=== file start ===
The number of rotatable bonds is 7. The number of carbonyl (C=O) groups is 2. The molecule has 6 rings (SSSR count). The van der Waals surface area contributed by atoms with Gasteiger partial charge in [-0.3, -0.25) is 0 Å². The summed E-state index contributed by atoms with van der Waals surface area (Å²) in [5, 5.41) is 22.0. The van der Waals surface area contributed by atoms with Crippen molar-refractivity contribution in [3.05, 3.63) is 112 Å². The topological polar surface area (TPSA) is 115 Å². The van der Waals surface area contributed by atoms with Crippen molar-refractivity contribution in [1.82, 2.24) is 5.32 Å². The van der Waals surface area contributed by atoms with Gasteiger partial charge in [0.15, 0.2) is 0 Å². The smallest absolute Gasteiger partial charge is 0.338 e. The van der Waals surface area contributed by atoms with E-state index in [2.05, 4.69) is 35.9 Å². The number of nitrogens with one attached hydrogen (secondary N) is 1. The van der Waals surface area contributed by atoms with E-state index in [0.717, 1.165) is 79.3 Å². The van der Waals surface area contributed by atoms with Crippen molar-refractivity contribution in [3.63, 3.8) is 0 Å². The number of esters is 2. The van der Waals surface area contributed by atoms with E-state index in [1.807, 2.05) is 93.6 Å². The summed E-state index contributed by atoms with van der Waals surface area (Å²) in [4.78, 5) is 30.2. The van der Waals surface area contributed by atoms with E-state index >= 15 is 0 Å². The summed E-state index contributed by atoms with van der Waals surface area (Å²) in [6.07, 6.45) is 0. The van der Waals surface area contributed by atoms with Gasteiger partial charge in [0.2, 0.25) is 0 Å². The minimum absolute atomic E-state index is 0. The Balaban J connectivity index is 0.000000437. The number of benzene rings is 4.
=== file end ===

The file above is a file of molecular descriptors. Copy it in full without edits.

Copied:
The number of rotatable bonds is 7. The number of carbonyl (C=O) groups is 2. The molecule has 6 rings (SSSR count). The van der Waals surface area contributed by atoms with Gasteiger partial charge in [-0.3, -0.25) is 0 Å². The summed E-state index contributed by atoms with van der Waals surface area (Å²) in [5, 5.41) is 22.0. The van der Waals surface area contributed by atoms with Crippen molar-refractivity contribution in [3.05, 3.63) is 112 Å². The topological polar surface area (TPSA) is 115 Å². The van der Waals surface area contributed by atoms with Crippen molar-refractivity contribution in [1.82, 2.24) is 5.32 Å². The van der Waals surface area contributed by atoms with Gasteiger partial charge in [0.15, 0.2) is 0 Å². The smallest absolute Gasteiger partial charge is 0.338 e. The van der Waals surface area contributed by atoms with E-state index in [2.05, 4.69) is 35.9 Å². The number of nitrogens with one attached hydrogen (secondary N) is 1. The van der Waals surface area contributed by atoms with E-state index in [0.717, 1.165) is 79.3 Å². The van der Waals surface area contributed by atoms with Crippen molar-refractivity contribution in [3.63, 3.8) is 0 Å². The number of esters is 2. The van der Waals surface area contributed by atoms with E-state index in [1.807, 2.05) is 93.6 Å². The summed E-state index contributed by atoms with van der Waals surface area (Å²) in [4.78, 5) is 30.2. The van der Waals surface area contributed by atoms with E-state index >= 15 is 0 Å². The summed E-state index contributed by atoms with van der Waals surface area (Å²) in [6.07, 6.45) is 0. The van der Waals surface area contributed by atoms with Gasteiger partial charge in [0.2, 0.25) is 0 Å². The minimum absolute atomic E-state index is 0. The Balaban J connectivity index is 0.000000437. The number of benzene rings is 4.